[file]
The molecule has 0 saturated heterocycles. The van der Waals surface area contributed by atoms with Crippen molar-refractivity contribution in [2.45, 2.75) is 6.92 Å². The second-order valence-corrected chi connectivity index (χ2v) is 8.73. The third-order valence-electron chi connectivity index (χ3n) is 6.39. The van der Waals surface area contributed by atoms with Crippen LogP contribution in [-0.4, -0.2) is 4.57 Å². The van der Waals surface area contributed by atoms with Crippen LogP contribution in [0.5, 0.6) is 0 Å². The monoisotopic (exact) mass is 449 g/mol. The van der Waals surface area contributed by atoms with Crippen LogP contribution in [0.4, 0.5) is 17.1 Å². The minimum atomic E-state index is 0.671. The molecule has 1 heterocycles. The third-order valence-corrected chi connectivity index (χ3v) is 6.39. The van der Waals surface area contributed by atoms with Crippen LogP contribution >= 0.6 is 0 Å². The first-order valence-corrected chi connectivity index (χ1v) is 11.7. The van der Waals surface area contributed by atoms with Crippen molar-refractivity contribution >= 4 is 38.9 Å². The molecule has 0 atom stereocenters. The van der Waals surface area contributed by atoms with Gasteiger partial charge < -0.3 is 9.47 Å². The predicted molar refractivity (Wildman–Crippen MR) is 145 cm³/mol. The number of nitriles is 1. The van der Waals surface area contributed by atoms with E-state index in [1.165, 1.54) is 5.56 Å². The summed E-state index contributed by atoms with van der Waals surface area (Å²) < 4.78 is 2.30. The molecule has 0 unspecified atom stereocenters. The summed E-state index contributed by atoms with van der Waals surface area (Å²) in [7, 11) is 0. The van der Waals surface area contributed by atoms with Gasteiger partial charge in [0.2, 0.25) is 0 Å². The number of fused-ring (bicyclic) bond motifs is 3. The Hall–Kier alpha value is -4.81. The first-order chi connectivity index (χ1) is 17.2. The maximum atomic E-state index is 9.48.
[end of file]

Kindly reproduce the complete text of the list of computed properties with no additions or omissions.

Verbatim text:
The molecule has 0 saturated heterocycles. The van der Waals surface area contributed by atoms with Crippen molar-refractivity contribution in [2.45, 2.75) is 6.92 Å². The second-order valence-corrected chi connectivity index (χ2v) is 8.73. The third-order valence-electron chi connectivity index (χ3n) is 6.39. The van der Waals surface area contributed by atoms with Crippen LogP contribution in [-0.4, -0.2) is 4.57 Å². The van der Waals surface area contributed by atoms with Crippen LogP contribution in [0.5, 0.6) is 0 Å². The monoisotopic (exact) mass is 449 g/mol. The van der Waals surface area contributed by atoms with Crippen LogP contribution in [0.4, 0.5) is 17.1 Å². The minimum atomic E-state index is 0.671. The molecule has 1 heterocycles. The third-order valence-corrected chi connectivity index (χ3v) is 6.39. The van der Waals surface area contributed by atoms with Crippen LogP contribution >= 0.6 is 0 Å². The first-order valence-corrected chi connectivity index (χ1v) is 11.7. The van der Waals surface area contributed by atoms with Crippen molar-refractivity contribution >= 4 is 38.9 Å². The molecule has 0 atom stereocenters. The van der Waals surface area contributed by atoms with Gasteiger partial charge < -0.3 is 9.47 Å². The predicted molar refractivity (Wildman–Crippen MR) is 145 cm³/mol. The number of nitriles is 1. The van der Waals surface area contributed by atoms with E-state index in [1.165, 1.54) is 5.56 Å². The summed E-state index contributed by atoms with van der Waals surface area (Å²) < 4.78 is 2.30. The molecule has 0 unspecified atom stereocenters. The summed E-state index contributed by atoms with van der Waals surface area (Å²) in [7, 11) is 0. The van der Waals surface area contributed by atoms with Gasteiger partial charge in [0.2, 0.25) is 0 Å². The number of fused-ring (bicyclic) bond motifs is 3. The Hall–Kier alpha value is -4.81. The first-order chi connectivity index (χ1) is 17.2. The maximum atomic E-state index is 9.48.